[Crossref]

2014 (4)

Y. Xu, X. Jia, X. Yin, X. He, and Y. Zhang, “Carbon quantum dot stabilized gadolinium nanoprobe prepared via a one-pot hydrothermal approach for magnetic resonance and fluorescence dual-modality bioimaging,” Anal. Chem. 86(24), 12122–12129 (2014).
[Crossref]

Z. Hashim, M. Green, P. H. Chung, K. Suhling, A. Protti, A. Phinikaridou, R. Botnar, R. A. Khanbeigi, M. Thanou, and L. A. Dailey, “Gd-containing conjugated polymer nanoparticles: bimodal nanoparticles for fluorescence and MRI imaging,” Nanoscale 6(14), 8376–8386 (2014).
[Crossref]

N. Hosoya, K. Yada, T. Masuda, E. Nakajo, S. Yabushita, and A. Nakajima, “Investigation of the electronic structures of organolanthanide sandwich complex anions by photoelectron spectroscopy: 4f orbital contribution in the metal-ligand interaction,” J. Phys. Chem. A 118(17), 3051–3060 (2014).
[Crossref]

M. Armbruster, S. Sourbron, C. J. Zech, M. Ingrisch, and W. H. Sommer, “Evaluation of neuroendocrine liver metastases: a comparison of dynamic contrast-enhanced magnetic resonance imaging and positron emission tomography/computed tomography,” Invest. Radiol. 49(1), 7–14 (2014).
[Crossref]

2013 (3)

C. Rischpler, S. G. Nekolla, I. Dregely, and M. Schwaiger, “Hybrid PET/MR imaging of the heart: potential, initial experiences, and future prospects,” J Nucl Med 54(3), 402 (2013).
[Crossref]

G. Liang, D. Ye, X. Zhang, F. Dong, H. Chen, S. Zhang, J. Li, X. Shen, and J. Kong, “One-pot synthesis of Gd3+-functionalized gold nanoclusters for dual model (fluorescence/magnetic resonance) imaging,” J. Mater. Chem. B 1(29), 3545–3552 (2013).
[Crossref]

Y. Yu, D. Qi, and H. Zhao, “Enhanced green upconversion luminescence in Ho3+ and Yb3+ codoped Y2O3 ceramics with Gd3+ ions,” J. Lumin. 143(Complete), 388–392 (2013).
[Crossref]

2011 (6)

G. Kaur, Y. Dwivedi, and S. B. Rai, “Gd3+ sensitized enhanced green luminescence in Gd:Tb(Sal)3Phen complex in PVA,” J. Fluoresc. 21(1), 423–432 (2011).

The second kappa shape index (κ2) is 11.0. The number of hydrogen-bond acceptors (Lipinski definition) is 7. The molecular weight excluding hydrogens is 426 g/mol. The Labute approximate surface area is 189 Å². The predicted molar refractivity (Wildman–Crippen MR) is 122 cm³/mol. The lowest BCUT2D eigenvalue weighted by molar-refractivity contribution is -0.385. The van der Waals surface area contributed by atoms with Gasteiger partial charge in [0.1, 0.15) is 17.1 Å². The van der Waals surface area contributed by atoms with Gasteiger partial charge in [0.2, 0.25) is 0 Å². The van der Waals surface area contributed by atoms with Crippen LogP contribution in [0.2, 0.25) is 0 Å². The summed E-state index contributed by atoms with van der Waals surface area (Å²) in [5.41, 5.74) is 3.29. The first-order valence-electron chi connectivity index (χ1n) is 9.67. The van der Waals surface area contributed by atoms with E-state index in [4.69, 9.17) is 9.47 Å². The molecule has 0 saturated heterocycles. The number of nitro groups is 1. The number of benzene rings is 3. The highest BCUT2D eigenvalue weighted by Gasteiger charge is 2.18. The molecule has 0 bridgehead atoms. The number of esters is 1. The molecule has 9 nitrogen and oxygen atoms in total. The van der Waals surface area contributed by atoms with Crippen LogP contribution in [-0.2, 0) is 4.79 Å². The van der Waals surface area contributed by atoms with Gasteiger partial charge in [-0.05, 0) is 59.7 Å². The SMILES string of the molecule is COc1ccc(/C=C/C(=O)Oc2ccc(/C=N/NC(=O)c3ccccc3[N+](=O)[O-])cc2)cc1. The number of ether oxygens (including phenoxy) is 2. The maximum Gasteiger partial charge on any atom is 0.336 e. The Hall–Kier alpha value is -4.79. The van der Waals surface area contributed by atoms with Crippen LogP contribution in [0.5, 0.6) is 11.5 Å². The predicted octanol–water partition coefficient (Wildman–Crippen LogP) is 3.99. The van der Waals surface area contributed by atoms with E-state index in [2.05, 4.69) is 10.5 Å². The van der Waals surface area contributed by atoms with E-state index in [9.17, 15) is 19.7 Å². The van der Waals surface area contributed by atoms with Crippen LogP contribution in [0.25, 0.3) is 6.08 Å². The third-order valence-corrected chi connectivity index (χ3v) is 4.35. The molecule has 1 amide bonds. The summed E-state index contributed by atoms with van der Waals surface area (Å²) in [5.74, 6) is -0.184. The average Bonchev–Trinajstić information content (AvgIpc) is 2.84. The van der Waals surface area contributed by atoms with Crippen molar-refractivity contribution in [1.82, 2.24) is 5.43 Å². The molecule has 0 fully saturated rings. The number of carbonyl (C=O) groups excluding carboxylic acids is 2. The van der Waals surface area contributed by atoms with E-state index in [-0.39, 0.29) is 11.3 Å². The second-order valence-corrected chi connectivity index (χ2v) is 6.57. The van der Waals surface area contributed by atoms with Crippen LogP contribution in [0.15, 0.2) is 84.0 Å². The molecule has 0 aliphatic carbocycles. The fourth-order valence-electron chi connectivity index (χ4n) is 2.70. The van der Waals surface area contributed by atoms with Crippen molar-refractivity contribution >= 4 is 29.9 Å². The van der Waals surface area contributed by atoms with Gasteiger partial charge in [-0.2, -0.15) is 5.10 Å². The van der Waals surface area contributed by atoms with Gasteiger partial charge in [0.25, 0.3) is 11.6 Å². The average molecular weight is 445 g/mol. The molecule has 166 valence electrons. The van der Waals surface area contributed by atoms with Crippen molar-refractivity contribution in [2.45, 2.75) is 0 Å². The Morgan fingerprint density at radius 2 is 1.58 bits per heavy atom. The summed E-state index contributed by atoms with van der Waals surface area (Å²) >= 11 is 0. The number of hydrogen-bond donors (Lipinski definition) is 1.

[Crossref]

Y. Liu, K. Ai, Q. Yuan, and L. Lu, “Fluorescence-enhanced gadolinium-doped zinc oxide quantum dots for magnetic resonance and fluorescence imaging,” Biomaterials 32(4), 1185–1192 (2011).
[Crossref]

H. Zheng, D. Gao, Z. Fu, E. Wang, Y. Lei, Y. Tuan, and M. Cui, “Fluorescence enhancement of Ln3+ doped nanoparticles,” Journal of Luminescence 131(3), 423–428 (2011).
[Crossref]

Y. Inoue, Y. Masutani, S. Kiryu, T. Haishi, K. Yoshikawa, M. Watanabe, M. Shimada, and K. Ohtomo, “Integrated lymphography using fluorescence imaging and magnetic resonance imaging in intact mice,” Mol. Imaging 10(5), 7290.2010.00049 (2011).
[Crossref]

J. Capoulade, M. Wachsmuth, L. Hufnagel, and M. Knop, “Quantitative fluorescence imaging of protein diffusion and interaction in living cells,” Nat. Biotechnol. 29(9), 835–839 (2011).
[Crossref]

J. L. Manzoori, A. Jouyban, M. Amjadi, V. Panahi-Azar, E. Tamizi, and J. Vaez-Gharamaleki, “Terbium-sensitized fluorescence method for the determination of deferasirox in biological fluids and tablet formulation,” Luminescence 26(4), 244–250 (2011).
[Crossref]

2010 (2)

A. K. Attili, A. Schuster, E. Nagel, J. H. C. Reiber, and R. J. van der Geest, “Quantification in cardiac MRI: advances in image acquisition and processing,” Int J Cardiovasc Imaging 26(S1), 27–40 (2010).
[Crossref]

R. Sharma, “Gadolinium toxicity: Epidermis thickness measurement by magnetic resonance imaging at 500 MHz,” Skin Research & Technology 16(3), no (2010).
[Crossref]

2009 (1)

H. Jiu, L. Zhang, G. Liu, and T. Fan, “Fluorescence enhancement of samarium complex co-doped with terbium complex in a poly(methyl methacrylate) matrix,” J. Lumin. 129(3), 317–319 (2009).
[Crossref]

2008 (2)

L. Mercolini, A. Musenga, B. Saladini, F. Bigucci, B. Luppi, V. Zecchi, and M. A. Raggi, “Determination of insulin in innovative formulations by means of LC coupled to fluorescence detection,” Journal of Pharmaceutical & Biomedical Analysis 48(5), 1303–1309 (2008).
[Crossref]